(Bill Wilson, AA’s co-founder was born November 26, 1895 . I’m reposting this in his memory. Forever grateful, friend!)
That’s what I say most Sundays. I say it in a church basement, as my turn comes up to identify myself to the group of alcoholics gathered there to “share our experience, strength and hope” with one another.
It’s an act of trust and of humility. But more than anything, though, is an act of self-acceptance.
When my father died at the age of forty seven in a car accident in 1979, the impact of that tragedy affected me more than I understood, or was able to accept, at the time. It happened while on a return trip to Cuba, a decade after we had gone into exile. Suddenly a joyful event turned dark, it’s devastating shadow following me back to the States where I would only deal with it in the only way I found worked: I self-medicated, using drugs and alcohol, for the next few years to ease the pain and also to cope with a life that suddenly had stopped making sense.
There are many men and women that lose a loved one in an equally arbitrary and horrific way. Some in even worse conditions. Most of these folks learn to live with the pain and can carry on with their lives without resorting to the method I used. I reacted that way simply because I am an alcoholic, and as my late sponsor used to say “alcoholics drink.” I had used alcohol before to numb the pain, to celebrate an occasion — sometimes a very trivial one — or to cope with uncomfortable situations. I was mostly unaware that this was going on. But I certainly developed a relationship with booze from an early (and awkward) age that served and protected me.
I stopped arguing with myself, and with others, about the reasons why I drank myself right up to death’s foyer. I do know, without a doubt, that it nearly killed me and, most sadly, at times it appeared to me as a logical and deserved conclusion to the self-imposed destiny of doom. But life, being life, changed and I with it. I’ve called the change that took place and restored me to life a spiritual experience. My mother and other close relatives call it a miracle. A dear friend calls it an example of divine grace. All I know is that nothing had ever or since had the power, depth and certainty that this moment of rebirth had on my soul and on my spirit. Bill Wilson, co-founder of Alcoholics Anonymous speaks of his profound experience when he reached the end of his drinking life. Burden by an overwhelming despair and desperation, Bill W. was then visited by a light and wind and a spiritual awakening of the kind that forever changed him. His being was shaken and his soul was opened.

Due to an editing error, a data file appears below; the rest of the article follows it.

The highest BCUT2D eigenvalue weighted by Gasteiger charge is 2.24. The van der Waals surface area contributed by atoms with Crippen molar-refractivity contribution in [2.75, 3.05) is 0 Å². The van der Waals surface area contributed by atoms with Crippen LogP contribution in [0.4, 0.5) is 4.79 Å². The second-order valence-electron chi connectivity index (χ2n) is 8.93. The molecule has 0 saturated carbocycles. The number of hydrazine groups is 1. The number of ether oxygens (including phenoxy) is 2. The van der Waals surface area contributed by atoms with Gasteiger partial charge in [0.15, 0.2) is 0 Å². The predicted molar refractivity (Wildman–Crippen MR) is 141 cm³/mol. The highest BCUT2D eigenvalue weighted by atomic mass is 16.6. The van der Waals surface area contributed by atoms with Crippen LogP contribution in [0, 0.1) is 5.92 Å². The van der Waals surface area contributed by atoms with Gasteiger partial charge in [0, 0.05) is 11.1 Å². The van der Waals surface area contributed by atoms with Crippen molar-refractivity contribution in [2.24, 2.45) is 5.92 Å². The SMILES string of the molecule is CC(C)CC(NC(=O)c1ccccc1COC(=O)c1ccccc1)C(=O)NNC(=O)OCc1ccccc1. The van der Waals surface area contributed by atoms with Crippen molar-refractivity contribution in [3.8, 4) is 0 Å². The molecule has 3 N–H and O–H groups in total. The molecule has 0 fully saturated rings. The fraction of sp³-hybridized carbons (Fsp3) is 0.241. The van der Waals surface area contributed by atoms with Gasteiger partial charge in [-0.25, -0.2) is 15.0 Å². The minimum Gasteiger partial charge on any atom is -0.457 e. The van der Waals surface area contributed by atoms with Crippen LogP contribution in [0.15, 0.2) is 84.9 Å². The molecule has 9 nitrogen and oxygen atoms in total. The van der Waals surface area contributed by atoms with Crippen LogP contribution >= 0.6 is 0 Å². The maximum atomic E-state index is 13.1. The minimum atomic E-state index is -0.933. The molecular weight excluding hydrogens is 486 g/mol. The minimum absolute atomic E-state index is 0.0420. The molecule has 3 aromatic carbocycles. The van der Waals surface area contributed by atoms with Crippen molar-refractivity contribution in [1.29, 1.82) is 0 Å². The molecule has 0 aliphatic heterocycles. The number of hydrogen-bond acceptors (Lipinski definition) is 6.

Mine was a similar experience. Minus the light and the wind. I remember asking God — or the angels, or the universe, or my dead father — for help. I had asked before. Many times. But the difference this one time had to do with the honesty and intensity of the request, I guess. I truly reached my hand to the goodness and the light and the mysterious. Something touched me or I let myself be touched and healed. When I stood up I knew I’d never drink again. There would be other struggles, but alcohol and drugs would never be a challenge again.
That was twenty nine years ago today. I have faced, with the support of family and friends, incredibly difficult, as well as many exhilarating circumstances, in the last — almost — three decades. I have not once desired a drink. I have not wished that I could share a bottle of wine with a friend or a glass of champagne to toast a celebration. My obsession to drink — and believe you me, it was a sickening obsession — was miraculously lifted.
And I don’t take this gift for granted. I heard an “old-timer” say once that he had not stopped drinking, he just was not drinking for that day. He was sober over thirty years at that time. I was blown away by the simplicity, and effectiveness, of his approach. I’ve used it ever since. It keeps me grounded in the now, where eternity resides and where, for the most part, fear is impossible. But even more than that, I find that a grateful attitude keeps me sane and relatively happy. Service also helps. Helping others in their search of sobriety and a better life by sharing what has worked and continues to work for me.
Gratitude fills my life, especially on a day like today when I get to reflect on the miracle of it all.
Thanks for letting me share.